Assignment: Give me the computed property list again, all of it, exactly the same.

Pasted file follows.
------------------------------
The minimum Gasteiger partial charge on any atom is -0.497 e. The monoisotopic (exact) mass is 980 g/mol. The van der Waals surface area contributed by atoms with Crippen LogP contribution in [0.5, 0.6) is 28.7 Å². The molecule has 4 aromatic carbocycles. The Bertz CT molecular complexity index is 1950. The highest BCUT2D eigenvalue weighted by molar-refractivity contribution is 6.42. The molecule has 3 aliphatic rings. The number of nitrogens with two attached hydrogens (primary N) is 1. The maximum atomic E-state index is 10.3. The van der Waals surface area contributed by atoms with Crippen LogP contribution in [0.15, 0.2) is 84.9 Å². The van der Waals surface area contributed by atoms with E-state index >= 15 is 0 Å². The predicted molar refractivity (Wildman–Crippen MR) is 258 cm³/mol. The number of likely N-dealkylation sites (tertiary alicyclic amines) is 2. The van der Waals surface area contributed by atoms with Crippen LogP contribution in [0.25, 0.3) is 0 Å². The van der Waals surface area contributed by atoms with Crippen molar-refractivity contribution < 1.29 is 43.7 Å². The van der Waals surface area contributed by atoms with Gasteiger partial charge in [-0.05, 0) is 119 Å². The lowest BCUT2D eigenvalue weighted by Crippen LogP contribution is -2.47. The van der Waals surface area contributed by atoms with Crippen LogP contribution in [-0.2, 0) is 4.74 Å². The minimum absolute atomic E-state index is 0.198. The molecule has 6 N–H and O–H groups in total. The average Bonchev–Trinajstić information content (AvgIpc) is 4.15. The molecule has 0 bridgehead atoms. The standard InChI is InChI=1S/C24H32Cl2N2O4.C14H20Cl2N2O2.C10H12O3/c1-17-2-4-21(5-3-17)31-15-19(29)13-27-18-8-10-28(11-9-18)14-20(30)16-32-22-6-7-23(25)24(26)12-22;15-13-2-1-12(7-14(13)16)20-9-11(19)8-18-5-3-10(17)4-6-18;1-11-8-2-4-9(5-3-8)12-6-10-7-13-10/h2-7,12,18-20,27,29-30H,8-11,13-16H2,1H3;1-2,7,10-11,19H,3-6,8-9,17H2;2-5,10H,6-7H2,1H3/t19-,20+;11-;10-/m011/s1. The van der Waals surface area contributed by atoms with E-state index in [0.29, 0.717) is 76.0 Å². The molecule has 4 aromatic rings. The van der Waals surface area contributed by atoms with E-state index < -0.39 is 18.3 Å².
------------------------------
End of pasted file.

The minimum Gasteiger partial charge on any atom is -0.497 e. The monoisotopic (exact) mass is 980 g/mol. The van der Waals surface area contributed by atoms with Crippen LogP contribution in [0.5, 0.6) is 28.7 Å². The molecule has 4 aromatic carbocycles. The Bertz CT molecular complexity index is 1950. The highest BCUT2D eigenvalue weighted by molar-refractivity contribution is 6.42. The molecule has 3 aliphatic rings. The number of nitrogens with two attached hydrogens (primary N) is 1. The maximum atomic E-state index is 10.3. The van der Waals surface area contributed by atoms with Crippen LogP contribution in [0.15, 0.2) is 84.9 Å². The van der Waals surface area contributed by atoms with E-state index >= 15 is 0 Å². The predicted molar refractivity (Wildman–Crippen MR) is 258 cm³/mol. The number of likely N-dealkylation sites (tertiary alicyclic amines) is 2. The van der Waals surface area contributed by atoms with Crippen LogP contribution in [0.25, 0.3) is 0 Å². The van der Waals surface area contributed by atoms with Crippen molar-refractivity contribution < 1.29 is 43.7 Å². The van der Waals surface area contributed by atoms with Gasteiger partial charge in [-0.05, 0) is 119 Å². The lowest BCUT2D eigenvalue weighted by Crippen LogP contribution is -2.47. The van der Waals surface area contributed by atoms with Crippen LogP contribution in [-0.2, 0) is 4.74 Å². The minimum absolute atomic E-state index is 0.198. The molecule has 6 N–H and O–H groups in total. The average Bonchev–Trinajstić information content (AvgIpc) is 4.15. The molecule has 0 bridgehead atoms. The standard InChI is InChI=1S/C24H32Cl2N2O4.C14H20Cl2N2O2.C10H12O3/c1-17-2-4-21(5-3-17)31-15-19(29)13-27-18-8-10-28(11-9-18)14-20(30)16-32-22-6-7-23(25)24(26)12-22;15-13-2-1-12(7-14(13)16)20-9-11(19)8-18-5-3-10(17)4-6-18;1-11-8-2-4-9(5-3-8)12-6-10-7-13-10/h2-7,12,18-20,27,29-30H,8-11,13-16H2,1H3;1-2,7,10-11,19H,3-6,8-9,17H2;2-5,10H,6-7H2,1H3/t19-,20+;11-;10-/m011/s1. The van der Waals surface area contributed by atoms with E-state index in [0.29, 0.717) is 76.0 Å². The molecule has 4 aromatic rings. The van der Waals surface area contributed by atoms with E-state index < -0.39 is 18.3 Å².